Fees & Slippage
Multiple scenarios can incur different fees, depending on starting chain, final chain, market depth and staking status. While we aim to make the interface as informative as possible, this page is dedicated at explaining some technical limitations and design choices.
Let's start with a real-world screenshot to introduce what can affect the outcome of your trade.
- 1: The amount of sellAsset to swap. UNI Tokens.
- 2: USD value of the sellAsset at the moment of the quote.
- 3: The amount of buyAsset returned by the quote. In this case, the already amount accounts for nominal slippage and exchange fees, but excludes network fees. More details on #9.
- 4: USD value of the buyAsset at the moment of the quote.
- 5: The exchange rate between sellAsset/buyAsset followed by the value of 1 sellAsset, in this case 1 UNI token.
- 6: Total fees you will pay to execute this trade, excluding any slippage.
- 7: The expected amount of buyAsset we expect you to receive in your destination wallet.
- 8: The minimum you are expected to receive if the worst case slippage for this quote occur. By default and in this case, it is set to 1%.
- 9: The sum of the network fees. In this case, the network fee would be paid aside from the trade, in Ether. More details in the swapIn scenario below.
- 10: THORSwap takes a 0.3% fee on trades. 75% of this fee is then used to buy back $THOR tokens from the market and distribute them to the $vTHOR pool. The remaining 25% funds THORSwap's operation. Staking $THOR for $vTHOR currently waives this fee.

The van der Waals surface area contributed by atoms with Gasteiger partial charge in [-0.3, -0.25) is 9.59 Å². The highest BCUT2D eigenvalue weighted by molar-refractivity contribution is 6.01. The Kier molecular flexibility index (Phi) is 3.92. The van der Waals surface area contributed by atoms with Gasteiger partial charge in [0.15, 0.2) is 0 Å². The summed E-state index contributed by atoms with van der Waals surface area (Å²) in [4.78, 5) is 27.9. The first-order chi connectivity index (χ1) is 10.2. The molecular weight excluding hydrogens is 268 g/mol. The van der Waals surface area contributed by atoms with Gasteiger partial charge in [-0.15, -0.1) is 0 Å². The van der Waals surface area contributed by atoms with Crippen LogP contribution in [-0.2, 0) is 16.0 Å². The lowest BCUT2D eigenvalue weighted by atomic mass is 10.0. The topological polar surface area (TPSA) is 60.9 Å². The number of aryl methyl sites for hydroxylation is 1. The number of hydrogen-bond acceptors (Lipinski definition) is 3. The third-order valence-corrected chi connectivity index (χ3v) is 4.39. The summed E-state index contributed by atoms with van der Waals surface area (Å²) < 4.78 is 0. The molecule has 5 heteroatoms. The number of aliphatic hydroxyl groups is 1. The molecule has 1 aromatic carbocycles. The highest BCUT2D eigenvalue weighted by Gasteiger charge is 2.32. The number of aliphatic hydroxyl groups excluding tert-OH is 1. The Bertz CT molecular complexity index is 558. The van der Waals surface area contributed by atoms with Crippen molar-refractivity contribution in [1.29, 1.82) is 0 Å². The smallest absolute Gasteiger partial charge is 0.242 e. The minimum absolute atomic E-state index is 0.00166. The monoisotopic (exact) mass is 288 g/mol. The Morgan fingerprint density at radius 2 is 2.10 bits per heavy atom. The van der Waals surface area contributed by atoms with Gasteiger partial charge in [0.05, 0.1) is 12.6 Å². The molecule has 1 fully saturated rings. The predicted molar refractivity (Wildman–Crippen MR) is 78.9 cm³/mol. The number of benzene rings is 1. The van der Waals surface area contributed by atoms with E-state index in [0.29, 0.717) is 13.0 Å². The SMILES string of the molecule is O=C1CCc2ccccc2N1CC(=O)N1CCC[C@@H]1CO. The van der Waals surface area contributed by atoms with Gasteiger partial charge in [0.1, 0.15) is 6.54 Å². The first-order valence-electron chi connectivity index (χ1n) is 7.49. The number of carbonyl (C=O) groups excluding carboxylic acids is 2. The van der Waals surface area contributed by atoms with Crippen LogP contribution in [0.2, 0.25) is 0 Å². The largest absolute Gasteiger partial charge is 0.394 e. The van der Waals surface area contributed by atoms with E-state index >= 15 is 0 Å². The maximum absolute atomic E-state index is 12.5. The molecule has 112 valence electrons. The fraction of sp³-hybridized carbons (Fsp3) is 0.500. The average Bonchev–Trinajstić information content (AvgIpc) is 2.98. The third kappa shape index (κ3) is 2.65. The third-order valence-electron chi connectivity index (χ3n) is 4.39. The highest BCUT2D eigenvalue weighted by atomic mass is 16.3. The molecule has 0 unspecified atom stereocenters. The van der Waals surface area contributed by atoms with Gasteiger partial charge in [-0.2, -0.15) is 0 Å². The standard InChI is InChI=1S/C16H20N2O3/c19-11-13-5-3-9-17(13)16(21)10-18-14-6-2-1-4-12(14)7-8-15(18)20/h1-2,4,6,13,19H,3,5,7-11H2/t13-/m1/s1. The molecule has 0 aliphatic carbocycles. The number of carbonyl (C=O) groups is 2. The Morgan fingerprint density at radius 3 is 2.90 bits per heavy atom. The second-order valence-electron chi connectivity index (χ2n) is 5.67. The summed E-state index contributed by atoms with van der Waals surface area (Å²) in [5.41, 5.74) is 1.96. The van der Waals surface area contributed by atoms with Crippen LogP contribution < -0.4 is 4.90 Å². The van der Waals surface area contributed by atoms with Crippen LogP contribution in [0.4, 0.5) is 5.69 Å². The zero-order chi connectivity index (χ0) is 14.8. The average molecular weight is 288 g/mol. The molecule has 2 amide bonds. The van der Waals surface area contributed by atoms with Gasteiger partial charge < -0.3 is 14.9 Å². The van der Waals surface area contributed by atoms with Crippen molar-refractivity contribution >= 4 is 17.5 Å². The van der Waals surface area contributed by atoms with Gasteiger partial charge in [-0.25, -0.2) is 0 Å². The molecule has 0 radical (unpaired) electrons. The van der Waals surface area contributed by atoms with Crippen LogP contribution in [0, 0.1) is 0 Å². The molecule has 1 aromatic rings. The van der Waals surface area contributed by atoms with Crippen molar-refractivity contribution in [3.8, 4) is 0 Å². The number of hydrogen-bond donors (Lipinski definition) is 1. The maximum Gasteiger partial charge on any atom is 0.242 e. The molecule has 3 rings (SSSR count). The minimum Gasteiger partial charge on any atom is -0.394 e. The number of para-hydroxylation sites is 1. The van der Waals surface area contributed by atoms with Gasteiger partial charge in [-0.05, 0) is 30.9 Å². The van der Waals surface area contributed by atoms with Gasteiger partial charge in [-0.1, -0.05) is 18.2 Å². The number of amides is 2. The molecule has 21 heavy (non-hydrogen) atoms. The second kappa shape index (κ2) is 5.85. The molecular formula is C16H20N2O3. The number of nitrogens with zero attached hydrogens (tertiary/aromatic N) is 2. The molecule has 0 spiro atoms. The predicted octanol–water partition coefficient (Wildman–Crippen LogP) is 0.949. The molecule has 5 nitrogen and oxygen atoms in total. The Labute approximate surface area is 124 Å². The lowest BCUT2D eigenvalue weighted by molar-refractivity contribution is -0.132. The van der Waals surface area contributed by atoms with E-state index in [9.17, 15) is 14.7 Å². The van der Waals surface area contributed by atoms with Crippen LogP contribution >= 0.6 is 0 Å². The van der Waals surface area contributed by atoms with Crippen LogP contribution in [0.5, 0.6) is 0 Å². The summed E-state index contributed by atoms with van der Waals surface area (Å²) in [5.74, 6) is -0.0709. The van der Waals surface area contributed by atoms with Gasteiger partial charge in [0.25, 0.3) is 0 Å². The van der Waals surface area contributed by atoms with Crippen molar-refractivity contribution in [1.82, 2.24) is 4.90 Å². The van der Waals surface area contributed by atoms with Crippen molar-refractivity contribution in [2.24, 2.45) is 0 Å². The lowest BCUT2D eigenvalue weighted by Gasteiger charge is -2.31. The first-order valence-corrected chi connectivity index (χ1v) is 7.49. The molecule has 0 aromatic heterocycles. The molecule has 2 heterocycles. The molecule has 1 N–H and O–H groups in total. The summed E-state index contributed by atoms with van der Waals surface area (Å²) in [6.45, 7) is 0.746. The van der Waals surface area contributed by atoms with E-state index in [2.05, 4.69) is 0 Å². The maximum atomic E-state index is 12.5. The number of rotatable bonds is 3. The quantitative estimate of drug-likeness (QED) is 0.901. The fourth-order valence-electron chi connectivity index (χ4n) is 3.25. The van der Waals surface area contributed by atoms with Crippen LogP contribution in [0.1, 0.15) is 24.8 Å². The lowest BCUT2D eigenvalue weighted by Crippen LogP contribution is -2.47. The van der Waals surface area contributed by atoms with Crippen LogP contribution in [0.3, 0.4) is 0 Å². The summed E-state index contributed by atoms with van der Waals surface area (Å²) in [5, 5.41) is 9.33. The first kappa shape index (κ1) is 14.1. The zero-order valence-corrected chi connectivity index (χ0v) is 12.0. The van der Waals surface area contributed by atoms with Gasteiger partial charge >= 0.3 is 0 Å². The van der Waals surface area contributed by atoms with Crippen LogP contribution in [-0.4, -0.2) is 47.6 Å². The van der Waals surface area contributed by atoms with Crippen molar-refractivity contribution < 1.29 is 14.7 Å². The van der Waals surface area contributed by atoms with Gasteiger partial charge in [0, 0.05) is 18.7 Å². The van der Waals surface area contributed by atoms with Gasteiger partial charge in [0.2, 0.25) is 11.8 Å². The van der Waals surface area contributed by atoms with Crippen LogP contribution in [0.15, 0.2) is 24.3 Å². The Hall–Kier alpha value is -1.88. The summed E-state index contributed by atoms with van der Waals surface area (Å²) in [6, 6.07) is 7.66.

- 11: The expected amount of buyAsset we expect you to receive in your destination wallet.
- 12: The excess costs/impact, including transaction fees, of this trade over the slected 1% slippage limit.
- 13: The USD value of the expected outcome of this trade.
Safely transacting accross chains requires data to be written on all chains, resulting in multiple fees. For more details how fees are used on THORChain, please refer to this page. When using the aggregator to swapIn ERC20s to a native asset other than Ether, you will also pay a small network fee to use one of our aggregator contracts.
THORSwap takes a 0.3% fee on trades. 75% of this fee is then used to buy back $THOR tokens from the market and distribute them to the $vTHOR pool. The remaining 25% funds THORSwap's operation. Staking $THOR for $vTHOR currently waives this fee. You can read more about $THOR & $vTHOR here.
Slippage details and limitations
Trading between assets on AMMs often result in slippage. There are several safeguards in place to protect the trades of our users as well as technical limitations in some scenarios. In all cases, the user has final control over the slippage value and may execute trades over the set limit, with a visual warning. The default slippage is 1%.
Let's start with a swapIn from ETH.UNI -> BTC.BTC with a 2% max slippage set by the user. While everything happens with a single signature, this swap would require two legs:
- ETH.UNI -> ETH.ETH (on a an AMM like UniswapV3)
- ETH.ETH -> THOR.RUNE -> BTC.BTC (doubleSwap can be expressed as a single leg for this discussion)
The 2% slippage limit is for the entire trade and not only for a single leg. We calculate a ETH.UNI - ETH.ETH rate from the data our providers send us and use Migard's pools information to get a exchange rate for ETH to BTC. This allows us the calculate the nominal result from ETH.UNI -> BTC.BTC and then set our memo with so that the trade may only complete if it yields the
minAmountOut for this trade.
Let's now explore the opposite trade from BTC.BTC -> ETH.UNI. While the data available is the same, THORSwap's aggregator contracts may not revert a transaction that happened on THORChain. The transaction on the Bitcoin network will take time to be confirmed multiple times and picked up by Thornodes. Significant price changes may occur between ETH and UNI, with no way for THORSwap to stop the incoming BTC transaction. In case the amount of UNI tokens that would be received by the user is lower than the amount set in the
minAmountOut property set in the memo, the user would then receive Ether to their address. Reference: Thornode PR
In order to quickly understand how to make an exchange using the protocol, we suggest you take a quick course: Quick start